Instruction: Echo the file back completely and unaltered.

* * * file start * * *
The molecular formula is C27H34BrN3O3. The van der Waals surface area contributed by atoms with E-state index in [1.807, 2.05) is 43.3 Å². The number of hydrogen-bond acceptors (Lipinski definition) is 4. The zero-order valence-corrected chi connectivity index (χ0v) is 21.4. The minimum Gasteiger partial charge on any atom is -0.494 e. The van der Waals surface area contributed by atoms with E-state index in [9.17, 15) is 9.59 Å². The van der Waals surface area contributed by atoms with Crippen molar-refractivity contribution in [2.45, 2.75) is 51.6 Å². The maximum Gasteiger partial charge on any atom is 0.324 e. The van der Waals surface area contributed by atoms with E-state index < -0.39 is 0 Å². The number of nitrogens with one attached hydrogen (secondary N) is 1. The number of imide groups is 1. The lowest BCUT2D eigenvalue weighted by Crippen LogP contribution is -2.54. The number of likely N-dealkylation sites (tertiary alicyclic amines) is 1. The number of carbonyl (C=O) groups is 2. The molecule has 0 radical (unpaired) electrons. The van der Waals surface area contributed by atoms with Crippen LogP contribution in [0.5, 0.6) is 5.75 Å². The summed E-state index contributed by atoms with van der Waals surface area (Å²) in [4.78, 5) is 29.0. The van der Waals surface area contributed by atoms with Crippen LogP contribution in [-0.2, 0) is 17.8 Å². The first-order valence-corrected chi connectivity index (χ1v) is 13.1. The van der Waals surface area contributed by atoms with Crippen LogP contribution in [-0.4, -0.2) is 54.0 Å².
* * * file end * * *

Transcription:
The molecular formula is C27H34BrN3O3. The van der Waals surface area contributed by atoms with E-state index in [1.807, 2.05) is 43.3 Å². The number of hydrogen-bond acceptors (Lipinski definition) is 4. The zero-order valence-corrected chi connectivity index (χ0v) is 21.4. The minimum Gasteiger partial charge on any atom is -0.494 e. The van der Waals surface area contributed by atoms with E-state index in [9.17, 15) is 9.59 Å². The van der Waals surface area contributed by atoms with Crippen molar-refractivity contribution in [2.45, 2.75) is 51.6 Å². The maximum Gasteiger partial charge on any atom is 0.324 e. The van der Waals surface area contributed by atoms with E-state index < -0.39 is 0 Å². The number of nitrogens with one attached hydrogen (secondary N) is 1. The number of imide groups is 1. The lowest BCUT2D eigenvalue weighted by Crippen LogP contribution is -2.54. The number of likely N-dealkylation sites (tertiary alicyclic amines) is 1. The number of carbonyl (C=O) groups is 2. The molecule has 0 radical (unpaired) electrons. The van der Waals surface area contributed by atoms with Crippen LogP contribution in [0.5, 0.6) is 5.75 Å². The summed E-state index contributed by atoms with van der Waals surface area (Å²) in [4.78, 5) is 29.0. The van der Waals surface area contributed by atoms with Crippen LogP contribution in [-0.2, 0) is 17.8 Å². The first-order valence-corrected chi connectivity index (χ1v) is 13.1. The van der Waals surface area contributed by atoms with Crippen LogP contribution in [-0.4, -0.2) is 54.0 Å².